Book Review: Go Set a Watchman by Harper Lee




For the past two years of my school life I had to study the world famous To Kill a Mocking by Harper Lee. Unlike many of my fellow classmates who – after having to analyse chapter after chapter of the book – disliked it I absolutely adored it. The novel looked at ideas that back then were incredibly taboo but are still relevant today and they’re developed in such a beautiful subtle way. Not only is racism explored but sexism and classism too. Personally I enjoyed finding the references to these more subtle themes. It was for these reasons that I was so excited to read Go Set a Watchman.

One thing I think people should remember about this book is that it was a rejected draft and that Lee refused to let it be edited before it’s publication last week. The story that ends up in our hands is the same one that she wrote back in the late 1950’s,  for me it’s interesting to see what she wrote before all the edits and re-writes. It’s like a painting before all the pencil lines are rubbed out. It’s fascinating to see how the characters, the story and the setting’s history developed from how it is in Go Set a Watchman to what it is in To Kill a Mockingbird.

The main thing regarding the character development – which if you’re reading this then I’m sure you’ll know about already – is Atticus’ decent into racism. I was a bit worried about this as I just didn’t think I’d understand how a character so morally correct in To Kill a Mockingbird could change that dramatically. However after reading it myself I realised I had worried for no reason; I could understood it, I just didn’t agree.  Set in the mid 1950’s the Civil Rights Movement had many important victories in the Supreme Court. Within the story we’re told that this movement has come a lot closer to home and for many of the residents of Maycomb they’re struggling to come to terms with this, Atticus in particular. In To Kill a Mockingbird the work Atticus does to fight racism is described as ‘baby-steps’ so when the movement begins to take leaps it starts to scare him. Maybe I’m wrong though, maybe he was a racist all along. I’m just going to have to read To Kill a Mockingbird again.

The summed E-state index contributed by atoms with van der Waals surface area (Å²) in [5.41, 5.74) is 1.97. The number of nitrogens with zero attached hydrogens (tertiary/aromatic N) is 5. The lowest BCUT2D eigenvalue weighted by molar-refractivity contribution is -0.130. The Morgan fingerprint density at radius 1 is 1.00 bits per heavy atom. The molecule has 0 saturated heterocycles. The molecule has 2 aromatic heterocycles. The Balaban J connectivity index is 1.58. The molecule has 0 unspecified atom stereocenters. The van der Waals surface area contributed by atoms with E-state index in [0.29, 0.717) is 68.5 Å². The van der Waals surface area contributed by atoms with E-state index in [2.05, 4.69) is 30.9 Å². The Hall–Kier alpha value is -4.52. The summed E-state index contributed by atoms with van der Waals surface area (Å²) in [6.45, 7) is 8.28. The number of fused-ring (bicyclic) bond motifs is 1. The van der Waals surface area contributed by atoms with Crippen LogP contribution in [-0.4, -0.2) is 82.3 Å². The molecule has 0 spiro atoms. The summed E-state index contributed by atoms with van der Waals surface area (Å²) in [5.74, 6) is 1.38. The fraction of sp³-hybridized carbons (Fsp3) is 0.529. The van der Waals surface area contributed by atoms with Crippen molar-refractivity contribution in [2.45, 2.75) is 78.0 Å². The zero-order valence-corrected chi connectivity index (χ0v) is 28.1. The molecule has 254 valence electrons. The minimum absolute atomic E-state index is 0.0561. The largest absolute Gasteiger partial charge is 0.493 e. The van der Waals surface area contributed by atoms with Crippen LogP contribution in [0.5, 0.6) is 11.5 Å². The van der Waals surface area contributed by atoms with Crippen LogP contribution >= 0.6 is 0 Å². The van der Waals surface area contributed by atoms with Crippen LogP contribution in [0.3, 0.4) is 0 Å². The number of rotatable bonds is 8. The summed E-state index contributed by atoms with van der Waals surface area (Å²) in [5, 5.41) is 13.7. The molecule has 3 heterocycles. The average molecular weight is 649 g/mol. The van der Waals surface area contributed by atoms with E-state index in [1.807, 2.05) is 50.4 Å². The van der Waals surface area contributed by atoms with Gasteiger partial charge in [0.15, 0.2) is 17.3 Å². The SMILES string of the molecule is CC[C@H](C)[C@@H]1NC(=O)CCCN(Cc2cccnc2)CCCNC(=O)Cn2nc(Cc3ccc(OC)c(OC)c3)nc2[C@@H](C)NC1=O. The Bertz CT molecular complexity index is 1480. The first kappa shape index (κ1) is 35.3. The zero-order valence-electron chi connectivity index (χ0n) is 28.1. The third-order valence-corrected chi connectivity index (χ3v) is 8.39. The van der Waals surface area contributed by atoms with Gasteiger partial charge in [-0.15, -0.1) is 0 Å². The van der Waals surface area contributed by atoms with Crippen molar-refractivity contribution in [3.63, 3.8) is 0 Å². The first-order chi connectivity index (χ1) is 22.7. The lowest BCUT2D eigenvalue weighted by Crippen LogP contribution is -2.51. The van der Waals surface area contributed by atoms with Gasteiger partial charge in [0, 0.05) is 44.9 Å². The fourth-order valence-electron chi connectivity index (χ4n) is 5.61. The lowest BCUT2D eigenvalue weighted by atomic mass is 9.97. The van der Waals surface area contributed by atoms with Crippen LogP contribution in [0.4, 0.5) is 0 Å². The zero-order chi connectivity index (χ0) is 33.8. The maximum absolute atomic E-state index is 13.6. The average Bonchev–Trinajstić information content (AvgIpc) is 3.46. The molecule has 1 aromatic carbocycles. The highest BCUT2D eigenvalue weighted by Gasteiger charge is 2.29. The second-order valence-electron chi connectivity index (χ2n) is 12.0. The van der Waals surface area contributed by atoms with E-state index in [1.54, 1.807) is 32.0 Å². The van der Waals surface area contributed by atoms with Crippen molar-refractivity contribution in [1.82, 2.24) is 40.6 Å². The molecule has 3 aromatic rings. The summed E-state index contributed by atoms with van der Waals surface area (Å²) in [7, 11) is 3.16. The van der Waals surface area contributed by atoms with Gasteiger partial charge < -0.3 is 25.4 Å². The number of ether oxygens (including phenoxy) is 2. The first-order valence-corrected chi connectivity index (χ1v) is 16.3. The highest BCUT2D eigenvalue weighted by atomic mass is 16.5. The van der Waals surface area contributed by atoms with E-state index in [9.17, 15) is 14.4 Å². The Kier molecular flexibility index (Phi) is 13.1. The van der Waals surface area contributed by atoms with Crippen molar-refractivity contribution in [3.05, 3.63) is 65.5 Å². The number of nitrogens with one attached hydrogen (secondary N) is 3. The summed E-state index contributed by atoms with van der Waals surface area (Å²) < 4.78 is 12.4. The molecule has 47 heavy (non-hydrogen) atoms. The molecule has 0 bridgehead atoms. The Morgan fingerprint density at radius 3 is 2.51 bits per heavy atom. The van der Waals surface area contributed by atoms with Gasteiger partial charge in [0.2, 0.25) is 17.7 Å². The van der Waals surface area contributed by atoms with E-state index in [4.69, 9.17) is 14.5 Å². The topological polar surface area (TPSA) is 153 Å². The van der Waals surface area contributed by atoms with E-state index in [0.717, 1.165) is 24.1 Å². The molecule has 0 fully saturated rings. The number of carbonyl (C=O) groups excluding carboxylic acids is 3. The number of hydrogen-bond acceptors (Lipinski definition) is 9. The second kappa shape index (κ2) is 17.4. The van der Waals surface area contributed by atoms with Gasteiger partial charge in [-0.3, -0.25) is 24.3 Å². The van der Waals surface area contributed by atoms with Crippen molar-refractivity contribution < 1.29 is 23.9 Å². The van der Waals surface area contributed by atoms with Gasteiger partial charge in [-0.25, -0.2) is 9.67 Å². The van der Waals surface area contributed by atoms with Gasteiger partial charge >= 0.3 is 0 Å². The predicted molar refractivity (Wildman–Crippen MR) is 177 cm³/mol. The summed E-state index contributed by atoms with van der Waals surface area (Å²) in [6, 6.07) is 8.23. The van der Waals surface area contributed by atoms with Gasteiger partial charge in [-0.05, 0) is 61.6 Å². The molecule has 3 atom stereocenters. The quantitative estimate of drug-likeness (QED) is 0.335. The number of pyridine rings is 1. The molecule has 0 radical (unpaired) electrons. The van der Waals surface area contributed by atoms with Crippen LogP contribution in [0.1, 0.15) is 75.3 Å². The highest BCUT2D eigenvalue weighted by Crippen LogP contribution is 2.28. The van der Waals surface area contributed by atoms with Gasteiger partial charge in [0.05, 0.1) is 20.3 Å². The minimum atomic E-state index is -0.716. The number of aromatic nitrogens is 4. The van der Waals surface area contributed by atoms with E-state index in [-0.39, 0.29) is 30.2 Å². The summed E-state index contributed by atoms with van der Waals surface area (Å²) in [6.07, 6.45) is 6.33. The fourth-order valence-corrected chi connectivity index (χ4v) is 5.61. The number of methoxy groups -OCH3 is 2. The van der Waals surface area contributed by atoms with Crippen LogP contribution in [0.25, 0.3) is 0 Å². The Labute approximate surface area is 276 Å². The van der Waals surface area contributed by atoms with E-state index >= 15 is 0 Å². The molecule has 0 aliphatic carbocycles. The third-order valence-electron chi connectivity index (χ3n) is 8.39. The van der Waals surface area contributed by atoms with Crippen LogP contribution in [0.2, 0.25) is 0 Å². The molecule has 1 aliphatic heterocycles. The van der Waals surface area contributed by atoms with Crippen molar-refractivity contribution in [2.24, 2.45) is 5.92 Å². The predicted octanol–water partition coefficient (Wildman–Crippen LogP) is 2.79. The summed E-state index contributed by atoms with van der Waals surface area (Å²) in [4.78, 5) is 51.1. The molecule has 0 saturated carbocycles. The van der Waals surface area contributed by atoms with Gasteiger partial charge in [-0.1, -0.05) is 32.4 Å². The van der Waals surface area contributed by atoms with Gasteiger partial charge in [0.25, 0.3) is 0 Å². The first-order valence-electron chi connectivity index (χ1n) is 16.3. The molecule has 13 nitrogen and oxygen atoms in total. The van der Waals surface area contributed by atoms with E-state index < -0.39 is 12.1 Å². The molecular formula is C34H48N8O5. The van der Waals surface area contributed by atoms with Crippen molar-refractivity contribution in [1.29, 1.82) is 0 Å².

The plot in this book is very peculiar; in the sense that there isn’t very much of it. In fact the plot is actually very limited. Lee focused predominantly on themes, but unlike Mockingbird Lee decided to explore them through the development of characters and the comparison to earlier messages shown through flashbacks. The use of structure to do this was brilliant, Lee always knew where to place things for more impact, particularly the flashbacks. I do think that more plot was needed in order to make this book more substantial. But really this book is about Scout. She’s as sassy as she was when she was younger and still a tomboy, she has developed a more feminine side to her which is brought out by her partner Henry ‘Hank’ Clinton which is nice to see. I think the most powerful parts of this book are the times when we see Jean Louise trying to wrap her head around her father’s actions as it really hits her hard.

Go Set a Watchman is again about the loss of innocence, it’s about learning to be your own person, having your own beliefs and disagreeing  with your family and your home but learning to be tolerant. It’s about hitting your head on the car and blaming the car but learning that it’s you that has to duck.


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